Julius Caesar Biography and Life History

A Short Yet Accurate Julius Caesar Biography and Life History

Want to know more about the life of Julius Caesar? Read the life history and biography of Julius Caesar, Rome's greatest military politician in this Buzzle post.
Gaius Julius Caesar was born on the 12th of July, in 100 BC (there's a slight debate over whether he was born in 100 BC or 102 BC. But scholars agree upon 100 BC). His family claimed to have been descendants of Iulus, the son of the Trojan prince Aeneas who claimed to be the descendant of the Goddess Venus. His father, also named Gaius Julius Caesar was a praetor, the second highest rank within the Roman Republic's senate. He governed the province of Asia. His mother Aurelia Cotta came from an influential family of Rome. Julius Caesar had two sisters, both of whom were named Julia.

In 85 BC Julius Caesar's father died suddenly and the 16 year old Julius became the head of his family. The year after that he was nominated to be the new Flamen Dialis or the High Priest of Jupiter. The holder of this position had to be a patrician (which he was) and had to be married to another patrician. Towards this end, he broke off his engagement to Cossutia, to whom he had been engaged since childhood as she came from a wealthy equestrian family. He then got married to Cornelia, the daughter of Cinna.

Background of Military Life

Around 82 BC Sulla had conquered Mithridates and returned to Rome. Cinna had already been killed by his mutineering soldiers. As the nephew of Sulla's arch rival Marius, and the son-in-law of another of Sulla's enemies Cinna, Caesar was his next target. Julius Caesar lost his inheritance, his wife's dowry and his priesthood and was forced to go into hiding. He refused to divorce Cornelia. His mother's family, however, included the supporters of Sulla and the Vestal Virgins. They all intervened and Sulla gave up.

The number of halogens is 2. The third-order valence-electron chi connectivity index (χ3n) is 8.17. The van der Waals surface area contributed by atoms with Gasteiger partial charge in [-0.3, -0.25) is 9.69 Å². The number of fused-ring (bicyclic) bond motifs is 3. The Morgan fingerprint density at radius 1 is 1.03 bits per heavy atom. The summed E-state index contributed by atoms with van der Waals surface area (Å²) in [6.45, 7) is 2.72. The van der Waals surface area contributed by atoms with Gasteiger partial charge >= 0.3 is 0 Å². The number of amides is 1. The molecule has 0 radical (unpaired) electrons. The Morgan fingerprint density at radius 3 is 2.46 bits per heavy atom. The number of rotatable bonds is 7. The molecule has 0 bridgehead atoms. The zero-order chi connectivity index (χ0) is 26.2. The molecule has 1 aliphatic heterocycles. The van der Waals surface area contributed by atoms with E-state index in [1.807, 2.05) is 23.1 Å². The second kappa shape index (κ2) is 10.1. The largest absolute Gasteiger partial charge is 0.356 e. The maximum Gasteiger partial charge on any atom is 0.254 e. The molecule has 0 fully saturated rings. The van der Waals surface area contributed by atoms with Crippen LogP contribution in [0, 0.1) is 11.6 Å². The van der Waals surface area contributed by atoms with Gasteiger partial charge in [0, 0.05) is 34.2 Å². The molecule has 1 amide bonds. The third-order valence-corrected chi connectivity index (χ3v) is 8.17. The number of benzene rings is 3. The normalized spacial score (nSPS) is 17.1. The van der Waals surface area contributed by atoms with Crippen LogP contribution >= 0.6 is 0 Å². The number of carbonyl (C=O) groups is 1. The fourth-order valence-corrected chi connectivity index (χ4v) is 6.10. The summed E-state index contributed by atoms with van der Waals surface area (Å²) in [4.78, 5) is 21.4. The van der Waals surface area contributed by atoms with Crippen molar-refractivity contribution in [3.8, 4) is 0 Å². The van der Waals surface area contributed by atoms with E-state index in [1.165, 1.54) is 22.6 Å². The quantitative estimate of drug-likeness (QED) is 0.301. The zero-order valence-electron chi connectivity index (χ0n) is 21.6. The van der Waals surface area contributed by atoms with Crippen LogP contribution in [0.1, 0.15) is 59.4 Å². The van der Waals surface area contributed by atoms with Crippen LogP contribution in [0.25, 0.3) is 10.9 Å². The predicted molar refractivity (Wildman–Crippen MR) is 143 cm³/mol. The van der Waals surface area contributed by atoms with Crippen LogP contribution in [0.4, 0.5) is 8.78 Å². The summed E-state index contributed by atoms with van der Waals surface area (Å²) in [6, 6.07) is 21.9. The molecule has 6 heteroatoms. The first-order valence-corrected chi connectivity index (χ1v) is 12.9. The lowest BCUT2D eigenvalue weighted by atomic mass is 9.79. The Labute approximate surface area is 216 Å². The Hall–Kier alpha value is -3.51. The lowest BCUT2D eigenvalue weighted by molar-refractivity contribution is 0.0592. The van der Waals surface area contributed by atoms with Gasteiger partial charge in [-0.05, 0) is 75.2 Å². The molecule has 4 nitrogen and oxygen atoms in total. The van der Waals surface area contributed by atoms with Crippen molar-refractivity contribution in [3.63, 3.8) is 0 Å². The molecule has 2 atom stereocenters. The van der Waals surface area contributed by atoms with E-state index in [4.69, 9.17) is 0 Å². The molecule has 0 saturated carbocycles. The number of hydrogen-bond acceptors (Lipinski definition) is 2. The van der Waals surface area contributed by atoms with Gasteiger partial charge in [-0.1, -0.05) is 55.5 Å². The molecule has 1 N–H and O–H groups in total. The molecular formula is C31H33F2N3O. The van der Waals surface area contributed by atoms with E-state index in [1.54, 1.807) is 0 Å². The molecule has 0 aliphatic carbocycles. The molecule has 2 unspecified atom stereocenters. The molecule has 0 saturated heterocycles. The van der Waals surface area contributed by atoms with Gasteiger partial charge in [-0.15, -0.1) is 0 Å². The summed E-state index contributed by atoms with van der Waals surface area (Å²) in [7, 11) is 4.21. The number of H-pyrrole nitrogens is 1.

However, Caesar did not return to Rome. The fact that he was not a priest anymore allowed him to join the army. So he did just that and served in Asia and Cilicia. He won the Civic Crown for his service in the siege of Mytilene. He then spent a considerably long time at the court of King Nicomedes to secure the King's aid in his mission to Bythinia. This incident created rumors of his being the King's secret lover.

When Sulla died in 78 BC, Caesar finally returned to Rome. He began his career as a legal advocate and became quite well-known as an exceptional orator. His speeches were known to be passionate, full of gestures and he used his high pitched voice with great effect, often prosecuting former governors for extortion or corruption. His oratorical skill invited Cicero's remark- Does anyone have the ability to speak better than Caesar?

To enhance his skills as a public speaker, Caesar decided to go to Rhodes and study under Apollonius Molon, who had taught Cicero. However, on the way, he was taken prisoner by Cilician pirates who held him for ransom at Pharmacusa. When the pirates decided to ask 20 talents as ransom, he advised them to ask for 50. He also promised them that he would return and have them punished. When he was released, Caesar proceeded to raise a fleet and captured the same pirates and handed them over to the governor of Asia. Instead of punishing them, the governor preferred to sell them as slaves. So he returned, re-captured the pirates and had them crucified, just as he had promised.

He then resumed his trip to Rhodes, but was called back to Asia to repel Pontus. When he came back to Rome in 71 BC, he was elected as a Military Tribune. This was his first step into Roman Politics. In 69 BC he was elected Quaestor. His wife, Cornelia and his aunt, Julia also died the same year.

Caesar then went to Hispania to serve his Quaestorship. He asked for an early discharge, which was granted and returned to Rome. It is said, that during this time, he had encountered a statue of Alexander the Great and had realized that he was of the same age when Alexander had conquered the world. When he returned to Roman politics, he also married Pompeia, the granddaughter of Sulla.

He was then elected Aedile.


Caesar Comes Into Power

Julius Caesar took to the Roman political scene with relish. He used several political and diplomatic tactics to gain several supporters - sometimes using fear and sometimes creating allies with strong bonds of intellectualism. In 63 BC he stood for the election for the post of Pontifex Maximus. This was an important post, as he would then be the chief priest of the Roman state religion. Despite several rumors of corruption and bribery, he won the election quite easily. The post also involved him getting an official residence on the Via Sacra.